Synthetic biology enthusiasts falsely assume there will be an endless supply of biomass and “marginal” land to fuel their biological revolution. These “marginal” lands are often the source of livelihood for small-scale farmers, pastoralists, women, and indigenous peoples. These “marginal” lands should be used to grow food for local communities, not fuel or industrial chemicals for wealthy nations. Synthetic organisms require an incredible amount of land, water, and fertilizer – all of which are already in short supply for food production. Increasing pressure on already strained land will only worsen issues of land grabbing, land ownership, biodiver-sity, and the health of the land and surrounding communities.
The poliovirus and the 1918 Spanish Influenza have already been recreated using mail-order DNA from a DNA synthesis company and were proven to be deadly in lab rats. A growing “Do-it-Yourself biology” movement that encourages the use of synthetic biology tools in people’s ga-rages increases the risk that dangerous pathogens may be intentionally or unintentionally created and released.
Regulation of Synthetic Biology
The risks synthetic biology pose to human health and the environment are serious since synthetic biology has the ability to create organisms that have never existed before and their complexity will only increase over time. We must establish a regulatory frame-work before this technology evolves too far and it is too late.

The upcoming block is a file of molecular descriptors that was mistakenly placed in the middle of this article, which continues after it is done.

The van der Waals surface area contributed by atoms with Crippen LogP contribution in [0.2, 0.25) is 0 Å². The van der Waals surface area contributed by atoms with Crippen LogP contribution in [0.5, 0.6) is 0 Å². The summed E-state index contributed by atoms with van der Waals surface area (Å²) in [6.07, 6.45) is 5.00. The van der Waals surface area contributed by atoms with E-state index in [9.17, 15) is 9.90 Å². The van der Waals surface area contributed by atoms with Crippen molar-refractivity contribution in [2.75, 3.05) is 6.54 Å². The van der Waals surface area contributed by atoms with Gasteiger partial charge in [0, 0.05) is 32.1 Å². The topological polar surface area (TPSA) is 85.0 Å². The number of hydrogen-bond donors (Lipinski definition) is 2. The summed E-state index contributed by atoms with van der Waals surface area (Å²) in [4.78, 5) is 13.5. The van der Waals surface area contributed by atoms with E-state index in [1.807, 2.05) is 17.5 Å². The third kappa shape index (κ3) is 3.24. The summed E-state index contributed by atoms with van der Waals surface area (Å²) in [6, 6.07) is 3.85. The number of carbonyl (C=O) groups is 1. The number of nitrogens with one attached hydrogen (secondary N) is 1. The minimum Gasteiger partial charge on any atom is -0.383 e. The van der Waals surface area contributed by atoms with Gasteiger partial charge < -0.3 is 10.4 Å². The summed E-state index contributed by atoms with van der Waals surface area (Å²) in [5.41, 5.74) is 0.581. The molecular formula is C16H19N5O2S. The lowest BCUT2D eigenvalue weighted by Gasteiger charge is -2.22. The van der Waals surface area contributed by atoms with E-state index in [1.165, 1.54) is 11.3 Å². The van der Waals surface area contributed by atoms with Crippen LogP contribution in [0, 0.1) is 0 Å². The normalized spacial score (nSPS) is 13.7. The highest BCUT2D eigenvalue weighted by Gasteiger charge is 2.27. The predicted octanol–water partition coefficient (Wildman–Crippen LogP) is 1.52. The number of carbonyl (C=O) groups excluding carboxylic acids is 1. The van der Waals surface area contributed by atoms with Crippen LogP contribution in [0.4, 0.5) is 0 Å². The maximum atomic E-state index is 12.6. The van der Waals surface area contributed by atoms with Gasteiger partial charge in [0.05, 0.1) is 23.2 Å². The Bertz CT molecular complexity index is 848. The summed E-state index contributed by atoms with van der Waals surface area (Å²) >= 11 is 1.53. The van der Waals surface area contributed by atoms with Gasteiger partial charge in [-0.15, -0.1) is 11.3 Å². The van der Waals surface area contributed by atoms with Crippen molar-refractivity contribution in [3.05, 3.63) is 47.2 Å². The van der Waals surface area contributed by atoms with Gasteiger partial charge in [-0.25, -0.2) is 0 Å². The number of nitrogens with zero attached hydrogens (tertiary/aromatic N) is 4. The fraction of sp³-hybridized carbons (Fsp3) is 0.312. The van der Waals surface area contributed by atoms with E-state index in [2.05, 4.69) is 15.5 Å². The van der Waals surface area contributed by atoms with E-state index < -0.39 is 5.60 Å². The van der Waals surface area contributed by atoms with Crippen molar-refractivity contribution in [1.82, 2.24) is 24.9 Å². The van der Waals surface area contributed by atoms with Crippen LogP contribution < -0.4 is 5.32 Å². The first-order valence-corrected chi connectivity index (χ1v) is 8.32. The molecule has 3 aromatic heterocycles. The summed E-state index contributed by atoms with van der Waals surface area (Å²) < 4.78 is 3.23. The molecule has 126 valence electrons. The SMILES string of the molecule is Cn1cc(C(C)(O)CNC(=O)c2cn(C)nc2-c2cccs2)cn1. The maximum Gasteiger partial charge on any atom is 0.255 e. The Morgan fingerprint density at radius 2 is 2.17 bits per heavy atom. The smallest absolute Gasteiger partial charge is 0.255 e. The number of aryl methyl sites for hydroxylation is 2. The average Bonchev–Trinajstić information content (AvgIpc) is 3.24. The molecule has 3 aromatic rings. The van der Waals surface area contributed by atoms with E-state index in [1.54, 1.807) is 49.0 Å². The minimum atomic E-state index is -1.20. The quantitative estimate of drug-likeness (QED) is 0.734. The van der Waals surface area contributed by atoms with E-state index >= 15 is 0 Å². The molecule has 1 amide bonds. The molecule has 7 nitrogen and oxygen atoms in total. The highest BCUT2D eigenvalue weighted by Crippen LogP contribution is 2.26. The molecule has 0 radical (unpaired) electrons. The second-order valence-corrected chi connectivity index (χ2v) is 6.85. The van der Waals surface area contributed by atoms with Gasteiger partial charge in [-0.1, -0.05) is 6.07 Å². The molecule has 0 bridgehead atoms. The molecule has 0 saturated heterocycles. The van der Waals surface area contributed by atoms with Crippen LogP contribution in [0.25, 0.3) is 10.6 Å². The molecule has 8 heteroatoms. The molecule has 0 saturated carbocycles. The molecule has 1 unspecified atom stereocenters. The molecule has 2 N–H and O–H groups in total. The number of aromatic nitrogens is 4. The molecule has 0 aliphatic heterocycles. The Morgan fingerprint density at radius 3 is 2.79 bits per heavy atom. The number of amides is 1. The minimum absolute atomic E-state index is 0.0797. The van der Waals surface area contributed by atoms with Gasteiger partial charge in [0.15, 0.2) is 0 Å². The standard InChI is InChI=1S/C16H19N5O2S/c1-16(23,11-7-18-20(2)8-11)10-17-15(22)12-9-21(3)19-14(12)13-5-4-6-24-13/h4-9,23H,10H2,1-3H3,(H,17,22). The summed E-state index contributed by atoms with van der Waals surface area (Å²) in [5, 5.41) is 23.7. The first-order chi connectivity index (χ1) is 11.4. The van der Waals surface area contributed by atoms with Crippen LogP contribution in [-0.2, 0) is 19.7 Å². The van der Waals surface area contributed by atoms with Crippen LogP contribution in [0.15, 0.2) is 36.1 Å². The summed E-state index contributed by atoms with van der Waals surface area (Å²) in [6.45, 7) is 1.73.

Friends of the Earth US is calling for a moratorium on the release and commercial use of synthetic organisms until there is ade-quate scientific analysis to justify such activities and until the impacts on the environment, biodiversity, human health, and all asso-ciated socio-economic repercussions, are examined. After then, appropriate regulations at the local, national, and international level must be established to ensure human health and the environment are not threatened before the moratorium should be lifted.
Synthetic biology’s Impact on Biological Diversity:
The release of synthetic microbes: